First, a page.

Ridgmont or Ridgemount, a village and a parish in Beds. The village stands 1 mile SSE of a station of its own name on the Bedford and Bletchley branch of the L. & N.W.R., and 2½ miles NE of Woburn, and has a post office under Bletchley station; money order and telegraph office, Aspley Guise. The parish comprises 2308 acres; population, 658. There is a parish council consisting of seven members. The manor and most of the land belong to the Duke of Bedford. The living is a vicarage in the diocese of Ely; net value, £220 with residence. Patron, the Duke of Bedford. The church was built in 1855, and is a handsome building of stone in the Decorated style, erected from designs by the late Sir G. Gilbert Scott, R.A., consisting of chancel, nave, aisles, and western tower with spire. The old church is now used only for burials. There are a large Baptist chapel and a handsome Wesleyan one.
The following is a list of the administrative units in which this place was either wholly or partly included.
|Ecclesiastical parish||Ridgmont All Saints|
Any dates in this table should be used as a guide only.
The parish register dates from the year 1539.
The Bedfordshire and Luton Archives and Records Service (BLARS) hold the registers for Ridgmont: Baptisms 1539-1983, Marriages 1539-1987, Burials 1539-1988, Banns 1823-1985. Transcripts in either book or microfiche form for registers prior to 1813 can be purchased from the BLARS (see website for details).
Church of England
All Saints (parish church)
The church of All Saints, erected and consecrated in 1854-5, is an elegant edifice of Cosgrove and Stagsden stone, with dressings of Bath stone, in the Decorated style, from designs by the late Sir George Gilbert Scott R.A. and consists of chancel, nave of four bays, aisles and a fine western tower with spire containing one bell: the stained east and west windows were the gift of Lady Charles Bentinck: the alabaster font was presented by the Rev. Henry Joshua Lomax M.A. vicar 1892-6, in memory of his niece, Annie Ruth, who died Jan. 29th, 1893; the lych gate was also presented by him: there are sittings for about 220 persons. The ancient church at Segenhoe is now used as a mortuary chapel, the old churchyard being maintained as a burial ground.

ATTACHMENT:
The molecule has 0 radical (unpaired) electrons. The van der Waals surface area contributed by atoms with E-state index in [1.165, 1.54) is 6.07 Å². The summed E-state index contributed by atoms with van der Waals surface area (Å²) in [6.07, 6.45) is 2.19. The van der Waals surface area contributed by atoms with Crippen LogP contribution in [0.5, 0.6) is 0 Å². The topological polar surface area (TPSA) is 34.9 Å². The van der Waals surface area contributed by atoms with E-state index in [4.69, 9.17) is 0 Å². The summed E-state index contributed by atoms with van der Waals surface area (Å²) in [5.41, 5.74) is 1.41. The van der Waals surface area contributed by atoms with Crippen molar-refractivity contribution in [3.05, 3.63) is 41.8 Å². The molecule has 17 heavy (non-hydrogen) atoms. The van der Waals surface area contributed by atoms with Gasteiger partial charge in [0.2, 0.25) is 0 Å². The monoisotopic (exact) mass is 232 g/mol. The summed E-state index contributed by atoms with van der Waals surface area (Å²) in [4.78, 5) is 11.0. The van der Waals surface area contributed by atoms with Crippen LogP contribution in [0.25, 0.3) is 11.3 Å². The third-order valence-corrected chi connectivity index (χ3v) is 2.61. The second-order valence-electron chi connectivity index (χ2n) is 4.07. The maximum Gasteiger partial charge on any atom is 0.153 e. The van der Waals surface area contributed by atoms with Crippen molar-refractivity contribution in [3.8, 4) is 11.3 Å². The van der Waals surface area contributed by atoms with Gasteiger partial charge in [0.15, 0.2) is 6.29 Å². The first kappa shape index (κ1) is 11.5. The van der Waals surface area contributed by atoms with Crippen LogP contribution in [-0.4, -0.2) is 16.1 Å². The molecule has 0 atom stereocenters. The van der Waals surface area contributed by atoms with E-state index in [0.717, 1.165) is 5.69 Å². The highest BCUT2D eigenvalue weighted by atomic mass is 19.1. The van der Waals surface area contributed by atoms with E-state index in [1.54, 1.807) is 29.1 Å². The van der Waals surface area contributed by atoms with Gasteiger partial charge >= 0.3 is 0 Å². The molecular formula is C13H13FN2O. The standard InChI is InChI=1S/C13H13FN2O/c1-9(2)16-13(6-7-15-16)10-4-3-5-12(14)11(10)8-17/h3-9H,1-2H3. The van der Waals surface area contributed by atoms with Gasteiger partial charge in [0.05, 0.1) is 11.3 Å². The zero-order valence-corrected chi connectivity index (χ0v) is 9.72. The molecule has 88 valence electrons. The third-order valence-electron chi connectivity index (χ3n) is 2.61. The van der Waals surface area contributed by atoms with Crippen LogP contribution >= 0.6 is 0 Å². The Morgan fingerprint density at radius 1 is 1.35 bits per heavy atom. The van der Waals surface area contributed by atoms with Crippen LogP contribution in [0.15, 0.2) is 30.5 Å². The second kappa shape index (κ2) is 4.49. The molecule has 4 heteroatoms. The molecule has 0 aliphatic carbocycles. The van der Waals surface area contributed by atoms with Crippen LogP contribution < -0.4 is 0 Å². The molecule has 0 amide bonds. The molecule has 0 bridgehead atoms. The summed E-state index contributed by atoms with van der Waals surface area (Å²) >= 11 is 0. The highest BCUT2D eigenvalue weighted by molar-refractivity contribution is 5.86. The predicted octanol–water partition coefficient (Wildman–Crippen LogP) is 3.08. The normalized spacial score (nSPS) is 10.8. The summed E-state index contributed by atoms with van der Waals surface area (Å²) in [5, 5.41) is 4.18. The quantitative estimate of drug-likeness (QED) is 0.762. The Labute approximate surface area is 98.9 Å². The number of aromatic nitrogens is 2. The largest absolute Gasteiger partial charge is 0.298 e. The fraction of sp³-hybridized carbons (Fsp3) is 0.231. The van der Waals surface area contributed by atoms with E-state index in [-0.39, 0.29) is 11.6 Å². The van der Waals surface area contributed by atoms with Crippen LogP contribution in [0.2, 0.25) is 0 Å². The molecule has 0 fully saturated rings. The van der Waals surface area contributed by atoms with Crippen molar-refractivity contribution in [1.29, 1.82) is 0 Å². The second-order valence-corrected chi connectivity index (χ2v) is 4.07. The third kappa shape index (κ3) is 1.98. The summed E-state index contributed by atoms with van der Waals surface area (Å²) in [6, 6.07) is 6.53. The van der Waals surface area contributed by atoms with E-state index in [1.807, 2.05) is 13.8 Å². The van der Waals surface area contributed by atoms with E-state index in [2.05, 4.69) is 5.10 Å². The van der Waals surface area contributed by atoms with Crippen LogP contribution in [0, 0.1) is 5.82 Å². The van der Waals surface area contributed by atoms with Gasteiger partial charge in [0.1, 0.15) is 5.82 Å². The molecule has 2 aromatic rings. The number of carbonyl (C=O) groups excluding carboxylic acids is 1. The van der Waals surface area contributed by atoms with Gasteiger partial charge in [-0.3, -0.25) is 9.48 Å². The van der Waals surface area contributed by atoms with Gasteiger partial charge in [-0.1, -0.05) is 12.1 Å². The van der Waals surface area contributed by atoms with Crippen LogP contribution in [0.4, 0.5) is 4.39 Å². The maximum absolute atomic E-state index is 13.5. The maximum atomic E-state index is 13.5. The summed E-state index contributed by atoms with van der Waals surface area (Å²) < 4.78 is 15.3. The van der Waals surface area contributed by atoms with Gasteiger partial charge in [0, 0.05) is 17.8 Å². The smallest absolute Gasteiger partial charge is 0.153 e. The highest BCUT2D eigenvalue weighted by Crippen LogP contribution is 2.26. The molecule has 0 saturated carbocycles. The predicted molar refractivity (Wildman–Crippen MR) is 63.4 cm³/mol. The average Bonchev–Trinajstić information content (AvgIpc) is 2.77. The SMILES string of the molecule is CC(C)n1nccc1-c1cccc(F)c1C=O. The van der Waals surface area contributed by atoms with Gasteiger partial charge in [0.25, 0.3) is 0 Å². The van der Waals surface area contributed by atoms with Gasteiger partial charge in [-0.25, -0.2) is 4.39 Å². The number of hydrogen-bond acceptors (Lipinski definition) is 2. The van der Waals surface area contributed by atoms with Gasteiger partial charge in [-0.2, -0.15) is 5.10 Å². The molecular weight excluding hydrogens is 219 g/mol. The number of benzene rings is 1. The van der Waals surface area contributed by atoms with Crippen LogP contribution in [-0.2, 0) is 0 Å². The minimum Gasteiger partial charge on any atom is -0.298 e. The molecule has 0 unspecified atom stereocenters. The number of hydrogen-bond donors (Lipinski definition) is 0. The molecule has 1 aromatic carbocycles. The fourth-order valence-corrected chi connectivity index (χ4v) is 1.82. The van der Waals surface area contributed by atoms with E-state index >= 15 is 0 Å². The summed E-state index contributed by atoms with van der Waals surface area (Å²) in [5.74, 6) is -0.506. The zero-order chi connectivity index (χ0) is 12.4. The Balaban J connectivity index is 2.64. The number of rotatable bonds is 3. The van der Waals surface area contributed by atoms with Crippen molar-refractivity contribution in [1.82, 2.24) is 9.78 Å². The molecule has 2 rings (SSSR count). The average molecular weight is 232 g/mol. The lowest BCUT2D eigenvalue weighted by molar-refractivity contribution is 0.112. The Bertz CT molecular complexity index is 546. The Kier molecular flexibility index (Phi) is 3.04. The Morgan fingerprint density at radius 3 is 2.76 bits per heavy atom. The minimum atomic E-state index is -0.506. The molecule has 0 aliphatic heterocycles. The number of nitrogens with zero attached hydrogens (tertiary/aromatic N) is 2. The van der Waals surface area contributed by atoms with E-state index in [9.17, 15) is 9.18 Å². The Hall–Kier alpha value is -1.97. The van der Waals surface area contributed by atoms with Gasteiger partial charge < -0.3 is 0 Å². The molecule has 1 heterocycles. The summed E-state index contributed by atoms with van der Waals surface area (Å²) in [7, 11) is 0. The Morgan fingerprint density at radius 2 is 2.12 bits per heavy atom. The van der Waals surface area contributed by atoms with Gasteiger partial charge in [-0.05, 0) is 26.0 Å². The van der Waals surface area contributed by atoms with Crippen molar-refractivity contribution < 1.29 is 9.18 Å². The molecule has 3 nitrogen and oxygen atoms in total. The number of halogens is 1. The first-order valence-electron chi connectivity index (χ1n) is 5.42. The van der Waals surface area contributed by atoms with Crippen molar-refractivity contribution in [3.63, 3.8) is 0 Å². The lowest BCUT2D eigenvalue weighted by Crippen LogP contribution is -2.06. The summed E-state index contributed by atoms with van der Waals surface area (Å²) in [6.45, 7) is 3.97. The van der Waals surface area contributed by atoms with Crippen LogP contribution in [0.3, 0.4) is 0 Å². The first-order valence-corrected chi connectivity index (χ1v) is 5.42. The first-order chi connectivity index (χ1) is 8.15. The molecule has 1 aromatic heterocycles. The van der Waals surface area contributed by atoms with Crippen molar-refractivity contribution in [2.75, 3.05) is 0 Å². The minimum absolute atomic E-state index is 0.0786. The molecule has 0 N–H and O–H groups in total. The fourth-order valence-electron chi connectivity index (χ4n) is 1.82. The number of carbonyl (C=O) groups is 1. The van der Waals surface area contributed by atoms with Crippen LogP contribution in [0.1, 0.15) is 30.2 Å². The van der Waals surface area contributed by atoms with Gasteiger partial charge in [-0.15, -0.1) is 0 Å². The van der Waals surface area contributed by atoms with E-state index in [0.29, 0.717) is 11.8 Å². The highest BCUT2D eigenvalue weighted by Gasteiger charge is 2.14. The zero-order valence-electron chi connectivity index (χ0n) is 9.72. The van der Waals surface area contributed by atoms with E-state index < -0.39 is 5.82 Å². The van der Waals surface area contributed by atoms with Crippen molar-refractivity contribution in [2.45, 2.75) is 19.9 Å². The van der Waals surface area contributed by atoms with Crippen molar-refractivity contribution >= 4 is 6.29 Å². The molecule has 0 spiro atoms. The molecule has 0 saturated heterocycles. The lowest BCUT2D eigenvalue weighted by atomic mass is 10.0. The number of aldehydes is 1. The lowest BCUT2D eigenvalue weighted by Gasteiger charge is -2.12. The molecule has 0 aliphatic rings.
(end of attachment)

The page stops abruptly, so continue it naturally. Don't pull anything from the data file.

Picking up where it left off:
For general information about Civil Registration (births, marriages and deaths) see the Civil Registration page.
Ridgmont was in Woburn Registration District from 1837 to 1899 and Ampthill Registration District from 1899 to 1974
Directories & Gazetteers
We have transcribed the entry for Ridgmont from the following:
- Samuel Lewis' A Topographical Dictionary of England, by Samuel Lewis, seventh edition, published 1858. (Ridgmont (All Saints))
Land and Property
The Return of Owners of Land in 1873 for Bedfordshire is available to browse.
Online maps of Ridgmont are available from a number of sites:
- Bing (Current Ordnance Survey maps).
- Google Streetview.
- National Library of Scotland. (Old maps)
- old-maps.co.uk (Old Ordnance Survey maps to buy).
- Streetmap.co.uk (Current Ordnance Survey maps).
- A Vision of Britain through Time. (Old maps)
Newspapers and Periodicals
The British Newspaper Archive have fully searchable digitised copies of the following Bedfordshire papers online:
- Bedfordshire Times and Independent
- Biggleswade Chronicle
- Luton Times and Advertiser
- Luton News and Bedfordshire Chronicle
Ridgmont was in Woburn Poor Law Union from 1835-1899 when it transferred to Ampthill Poor Law Union. For further detailed history of the Ampthill Union see Peter Higginbotham's excellent resource: Ampthill Poor Law Union and Workhouse.
A full transcript of the Visitations of Bedfordshire 1566, 1582, and 1634 is available online.